A high-stakes battle over the nation's ozone pollution rule reached a new milestone last week when the Environmental Protection Agency submitted its latest proposed rule to the White House for review.
For years, EPA science advisers have been urging the administration to tighten the ozone standard from 75 parts per billion to 60-70 ppb to protect public health. But they were repeatedly rebuffed: first in 2008, when the George W. Bush administration adopted the 75 ppb standard, and again in 2011, when President Obama abruptly halted a push from his own EPA to strengthen the rule.
Obama's move provoked fury from environmental and public health advocates who said he had caved to industry ahead of the 2012 elections. "This was the worst thing a Democratic president had ever done on our issues," said Gene Karpinski, president of the League of Conservation Voters, at the time.
Now the administration is faced with the same decision: Earlier this year EPA scientists again recommended tightening the standard to 60–70 ppb, and on Oct. 8, EPA officials delivered the proposed rule to the White House Office of Management and Budget. The agency is under a court order to reveal the proposed standard to the public by Dec. 1 and finalize it next year.
While the climate community was fixed on global climate negotiations unfolding at the UN last week, one news organization was focused on educating people about the local damage that's already resulted from the world's inaction.
On Sept. 22, the online newsroom The Daily Climate launched a Kickstarter to raise $25,628 for "Climate at Your Doorstep." The project aims to build an online community of scientists, journalists and members of the public to discuss how climate impacts are already affecting people around the country and the world.
Organized around the hashtag #climatedoorstep, people will post questions, photos and observations on social media. The hash-tagged content will feed into a Daily Climate web page, and a panel of eight appointed scientific experts will respond to comments and questions.
The panelists include academic scientists, such as Katharine Hayhoe of Texas Tech University and Marshall Shepherd at the University of Georgia, and TV meteorologist Jim Gandy.
A Canadian pipeline company's plan to bring more tar sands oil into the United States without waiting for a federal permit is drawing resistance from environmentalists who say it's skirting the law.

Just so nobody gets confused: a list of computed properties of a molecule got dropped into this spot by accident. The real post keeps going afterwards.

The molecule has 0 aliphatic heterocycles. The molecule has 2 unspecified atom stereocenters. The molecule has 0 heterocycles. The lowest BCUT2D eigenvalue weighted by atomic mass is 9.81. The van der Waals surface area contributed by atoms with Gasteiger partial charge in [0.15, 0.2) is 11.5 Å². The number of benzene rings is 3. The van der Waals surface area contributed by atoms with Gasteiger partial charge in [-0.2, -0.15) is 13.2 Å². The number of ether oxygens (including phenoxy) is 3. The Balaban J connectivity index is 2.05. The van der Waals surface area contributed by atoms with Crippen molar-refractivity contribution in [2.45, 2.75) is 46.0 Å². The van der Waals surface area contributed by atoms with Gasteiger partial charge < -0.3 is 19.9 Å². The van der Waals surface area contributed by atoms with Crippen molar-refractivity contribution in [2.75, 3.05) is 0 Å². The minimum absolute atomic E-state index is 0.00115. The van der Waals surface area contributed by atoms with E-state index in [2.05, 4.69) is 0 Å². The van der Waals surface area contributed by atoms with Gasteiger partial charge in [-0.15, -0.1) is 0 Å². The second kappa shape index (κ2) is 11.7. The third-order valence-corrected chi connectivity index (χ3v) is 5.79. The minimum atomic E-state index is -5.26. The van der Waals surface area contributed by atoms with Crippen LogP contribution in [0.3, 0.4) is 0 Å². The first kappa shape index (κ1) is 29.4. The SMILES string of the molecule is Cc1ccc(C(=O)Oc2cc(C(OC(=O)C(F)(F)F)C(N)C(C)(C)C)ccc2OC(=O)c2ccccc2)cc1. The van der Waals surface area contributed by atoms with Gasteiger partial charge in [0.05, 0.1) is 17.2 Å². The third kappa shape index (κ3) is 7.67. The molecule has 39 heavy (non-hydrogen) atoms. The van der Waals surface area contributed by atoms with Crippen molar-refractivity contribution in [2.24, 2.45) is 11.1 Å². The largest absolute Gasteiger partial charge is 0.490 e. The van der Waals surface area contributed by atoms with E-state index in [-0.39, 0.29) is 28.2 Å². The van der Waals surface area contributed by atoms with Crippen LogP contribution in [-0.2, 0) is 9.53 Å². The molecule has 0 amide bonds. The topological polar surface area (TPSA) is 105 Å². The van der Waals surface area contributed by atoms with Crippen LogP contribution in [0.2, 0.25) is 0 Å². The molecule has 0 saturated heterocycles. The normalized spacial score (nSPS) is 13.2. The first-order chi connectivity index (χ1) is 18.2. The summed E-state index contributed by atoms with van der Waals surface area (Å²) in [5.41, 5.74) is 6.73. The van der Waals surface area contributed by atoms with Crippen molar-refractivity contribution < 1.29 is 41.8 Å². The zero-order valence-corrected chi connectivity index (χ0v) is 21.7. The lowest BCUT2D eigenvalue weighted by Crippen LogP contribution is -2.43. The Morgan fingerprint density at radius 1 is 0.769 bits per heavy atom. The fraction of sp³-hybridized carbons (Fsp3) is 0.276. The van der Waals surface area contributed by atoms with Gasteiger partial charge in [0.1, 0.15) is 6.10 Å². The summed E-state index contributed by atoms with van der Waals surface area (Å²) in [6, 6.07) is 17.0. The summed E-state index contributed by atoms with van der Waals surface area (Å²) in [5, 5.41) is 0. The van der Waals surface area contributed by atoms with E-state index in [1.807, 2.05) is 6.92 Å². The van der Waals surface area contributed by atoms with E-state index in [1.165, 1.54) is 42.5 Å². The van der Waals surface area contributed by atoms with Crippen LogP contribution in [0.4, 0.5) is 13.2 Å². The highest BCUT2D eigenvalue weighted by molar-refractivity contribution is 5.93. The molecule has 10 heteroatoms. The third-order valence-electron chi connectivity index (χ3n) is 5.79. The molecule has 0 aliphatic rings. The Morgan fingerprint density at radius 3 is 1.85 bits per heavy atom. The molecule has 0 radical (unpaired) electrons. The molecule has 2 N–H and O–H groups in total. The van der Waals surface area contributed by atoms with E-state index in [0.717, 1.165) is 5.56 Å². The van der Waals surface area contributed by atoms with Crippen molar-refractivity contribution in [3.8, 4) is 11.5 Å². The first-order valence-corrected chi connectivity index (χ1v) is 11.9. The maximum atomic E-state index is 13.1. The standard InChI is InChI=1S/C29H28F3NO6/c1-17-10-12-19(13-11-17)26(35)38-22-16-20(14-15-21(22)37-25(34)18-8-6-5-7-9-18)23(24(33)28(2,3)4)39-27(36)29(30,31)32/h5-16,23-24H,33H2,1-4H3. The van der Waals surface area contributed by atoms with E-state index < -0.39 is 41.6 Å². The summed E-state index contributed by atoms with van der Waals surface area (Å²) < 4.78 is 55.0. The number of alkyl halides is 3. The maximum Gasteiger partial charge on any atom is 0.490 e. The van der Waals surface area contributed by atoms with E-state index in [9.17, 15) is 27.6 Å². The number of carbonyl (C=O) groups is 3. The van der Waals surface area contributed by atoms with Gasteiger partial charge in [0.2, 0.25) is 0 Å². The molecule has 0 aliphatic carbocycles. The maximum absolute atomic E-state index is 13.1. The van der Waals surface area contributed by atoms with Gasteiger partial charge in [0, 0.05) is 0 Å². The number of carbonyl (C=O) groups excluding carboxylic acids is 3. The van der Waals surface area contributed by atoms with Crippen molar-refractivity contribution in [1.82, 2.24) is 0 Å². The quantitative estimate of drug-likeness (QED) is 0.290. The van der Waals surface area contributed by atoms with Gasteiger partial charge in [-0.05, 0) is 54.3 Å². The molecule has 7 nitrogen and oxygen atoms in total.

Last week, 18 green groups sent a letter to the U.S. State Department asking the agency to "take immediate action to halt this illegal increase in tar sands crude oil imports until it completes its ongoing environmental review." Rep. Keith Ellison (D-Minn.) expressed similar concerns in a separate letter to the agency.
The issue highlights uncertainties in the way international pipelines are regulated, and the growing opposition to tar sands oil, which releases 17 percent more greenhouse gases than conventional crude and is harder to clean up when it spills into water.
A decade into America's oil and gas boom, and scientists still know very little about how hydraulic fracturing (fracking) and shale development affect wildlife, according to a recent scientific study.
The knowledge gap is particularly glaring when it comes to the ecosystem impacts of fracking fluid and wastewater spills.
Scientists cannot yet begin to draw simple conclusions about drilling's effects on animals, plants and habitats because "basic data is missing" on issues such as fracking fluid chemistry, and because of limited access to well sites, said Sara Souther, the study's lead author.
"We're creating this ecological experiment from shale development—but we're not taking the data."
Souther was a post-doctoral fellow in the University of Wisconsin-Madison's botany department when she published the study with seven other conservation biologists in the peer-reviewed journal Frontiers in Ecology and the Environment. They were sponsored by the David H. Smith Fellowship program, which supports future leaders in conservation biology. Souther will join West Virginia Wesleyan College as a professor in September.
When residents of America's fracking communities want to know if a particular oil or gas well in their neighborhood has a good environmental track record, they usually face the cumbersome task of searching through state records, which can take hours.
Now, a new website called WellWiki is trying to eliminate that frustration by making user-friendly data just a click away. Created by Joel Gehman, an assistant professor at the University of Alberta's business school, WellWiki currently lists data on more than 250,000 oil and gas wells drilled in Pennsylvania since 1859.
But Pennsylvania is just the beginning. Gehman plans to expand the site, which was launched in March, to cover all North American wells drilled since 1859—about four million. He expects to add data about West Virignia, Ohio and New York by September.